But, to try and explain this student’s error: tomorrow and yesterday are not totally different. They both refer to a day, immediately adjacent on the calendar to today. Their meaning is the same in every respect but one: past or future.

In my TEFL training courses, a professor told the class that mixing up opposites in the second language is a common error, especially when the opposites are taught at the same time, as in a list. So, if you learn the words for hot and cold in a second language at essentially the same time, it’s very easy for them to get switched in your brain as to which means what. This may be what happened to your Chinese exchange student.

The way to be sure to avoid this problem when teaching a second language is to introduce only one word from the pair of opposites at first. Give plenty of examples, have the students become comfortable using it, and only then introduce its opposite.


By George Rosecrans

The stark reality is that the Chinese know technical English grammar better than we do. It’s been drilled into them. A Chinese colleague once observed that “We know grammar so well we can’t speak.”

For over fifty years the Chinese followed the Soviet model which was primarily memorize every grammatical rule no matter how arcane. Their examinations usually consisted of being presented a complex sentence and being asked to identify the grammatical structure in great detail, or they were given a set of grammatical rules and expected to compose a sentence around them.

The rest of their English education was to essentially memorize dictionaries. The problem was, and still remains, that even though armed with a complete understanding of grammar and a vocabulary exceeding twenty-thousand words, they still can’t order a meal in a restaurant or engage in casual conversation.

I am not a grammarian. Although a published writer with a pretty decent list, I avoided the English department while in school. I was fortunate to test out of English Comp. All that aside, I believe one should seek out and split infinitives whenever and wherever possible. The purpose of language is to communicate. Grammar Nazis not withstanding, if one is able to communicate their message, needs or ideas, that is sufficient.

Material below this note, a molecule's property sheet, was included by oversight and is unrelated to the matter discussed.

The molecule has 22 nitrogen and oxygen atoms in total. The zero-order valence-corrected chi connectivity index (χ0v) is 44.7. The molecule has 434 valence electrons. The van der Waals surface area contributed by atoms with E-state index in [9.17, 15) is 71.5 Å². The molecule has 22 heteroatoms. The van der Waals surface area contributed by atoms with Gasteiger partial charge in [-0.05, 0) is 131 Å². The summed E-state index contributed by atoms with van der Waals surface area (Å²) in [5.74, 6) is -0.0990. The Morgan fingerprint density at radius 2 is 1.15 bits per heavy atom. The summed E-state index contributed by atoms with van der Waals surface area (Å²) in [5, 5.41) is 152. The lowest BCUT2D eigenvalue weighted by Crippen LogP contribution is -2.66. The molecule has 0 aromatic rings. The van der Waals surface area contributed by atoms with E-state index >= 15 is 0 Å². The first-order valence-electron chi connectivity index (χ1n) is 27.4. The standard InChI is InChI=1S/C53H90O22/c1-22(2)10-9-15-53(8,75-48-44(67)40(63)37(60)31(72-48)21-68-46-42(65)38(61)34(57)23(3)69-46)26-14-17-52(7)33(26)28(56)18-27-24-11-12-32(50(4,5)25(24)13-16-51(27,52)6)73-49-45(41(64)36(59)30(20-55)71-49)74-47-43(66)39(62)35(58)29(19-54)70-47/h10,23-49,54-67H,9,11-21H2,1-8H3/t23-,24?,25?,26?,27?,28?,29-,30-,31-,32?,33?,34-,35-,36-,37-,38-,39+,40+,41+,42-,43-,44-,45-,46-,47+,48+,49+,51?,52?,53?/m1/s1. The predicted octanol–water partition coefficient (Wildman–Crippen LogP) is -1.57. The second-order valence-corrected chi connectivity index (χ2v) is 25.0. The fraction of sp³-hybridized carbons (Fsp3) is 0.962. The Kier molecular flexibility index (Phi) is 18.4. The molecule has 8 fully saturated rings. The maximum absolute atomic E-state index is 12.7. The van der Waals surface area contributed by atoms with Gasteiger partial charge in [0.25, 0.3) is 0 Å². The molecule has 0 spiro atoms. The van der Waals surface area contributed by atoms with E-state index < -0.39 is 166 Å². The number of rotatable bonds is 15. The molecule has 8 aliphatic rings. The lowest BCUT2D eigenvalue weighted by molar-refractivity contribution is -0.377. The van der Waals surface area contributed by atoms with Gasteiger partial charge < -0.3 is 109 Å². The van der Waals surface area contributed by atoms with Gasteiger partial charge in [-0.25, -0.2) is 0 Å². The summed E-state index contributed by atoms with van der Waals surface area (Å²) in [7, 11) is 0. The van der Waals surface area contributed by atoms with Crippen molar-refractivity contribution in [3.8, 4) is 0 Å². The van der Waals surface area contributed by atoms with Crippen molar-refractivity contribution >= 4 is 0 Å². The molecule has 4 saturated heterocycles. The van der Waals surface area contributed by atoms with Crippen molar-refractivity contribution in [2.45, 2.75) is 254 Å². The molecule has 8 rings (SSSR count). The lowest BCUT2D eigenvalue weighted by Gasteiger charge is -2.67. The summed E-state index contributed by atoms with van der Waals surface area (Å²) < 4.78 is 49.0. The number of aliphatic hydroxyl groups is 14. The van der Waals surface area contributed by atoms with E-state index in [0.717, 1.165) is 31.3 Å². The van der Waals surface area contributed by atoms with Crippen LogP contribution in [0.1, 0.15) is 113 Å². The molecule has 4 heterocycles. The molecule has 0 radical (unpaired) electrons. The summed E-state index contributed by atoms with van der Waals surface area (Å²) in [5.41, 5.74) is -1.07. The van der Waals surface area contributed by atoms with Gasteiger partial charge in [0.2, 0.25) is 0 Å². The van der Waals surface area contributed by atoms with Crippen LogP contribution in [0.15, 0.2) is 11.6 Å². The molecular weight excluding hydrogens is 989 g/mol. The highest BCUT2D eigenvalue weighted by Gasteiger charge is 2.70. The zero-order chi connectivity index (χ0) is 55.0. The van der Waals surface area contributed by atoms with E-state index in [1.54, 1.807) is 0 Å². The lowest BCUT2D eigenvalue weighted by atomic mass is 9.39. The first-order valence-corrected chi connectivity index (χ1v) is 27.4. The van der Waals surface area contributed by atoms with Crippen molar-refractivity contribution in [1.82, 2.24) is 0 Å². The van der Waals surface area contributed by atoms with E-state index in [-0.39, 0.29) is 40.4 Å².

The L2 level needed by most folks is related to their needs and roles. The higher the role the higher the level required. Jin Zhemin’s interpreter must speak at a higher level than a tourist trying to buy a coke in Disney World.

If one’s L2 is good enough to meet their needs and maybe pass on a little culture that is sufficient. After who know show many years of study, most people will only be able to retain and actually use enough L2 to function at their normal level. Especially if they are not in an L2 setting everyday. Personally, I’m not concerned with my students ability to parse a sentence. My concern is that they be able to communicate as clearly and concisely as possible.

I am morally opposed to political and linguistic facism. Frankly, I don’t care if one speaks with grammatical perfection. The reality is that most people don’t. Listen to the common language user, be they English, (American, Australian, British, Irish, New Zealander, or Scot,) French, German or Chinese.

Most people rarely if ever speaking perfect grammatical English, especially at the emotional level where one’s real command of the language is revealed. Still they manage to get their message across and get things done. Ultimately it is communicative competence that is important. Eloquence is always nice but not always required.

How eloquent and grammatical does one need to be to order a hamburger or, for my more closely Anglo rooted brethren and sistern, fish and chips.

>By William Donnelly

Two kind of dictionary makers: prescriptive and descriptive.

Prescribers are users of helpful labels telling one what is appropriate in what situations. (Or,more likely, not appropriate.) This is very helpful to foreign speakers and writers.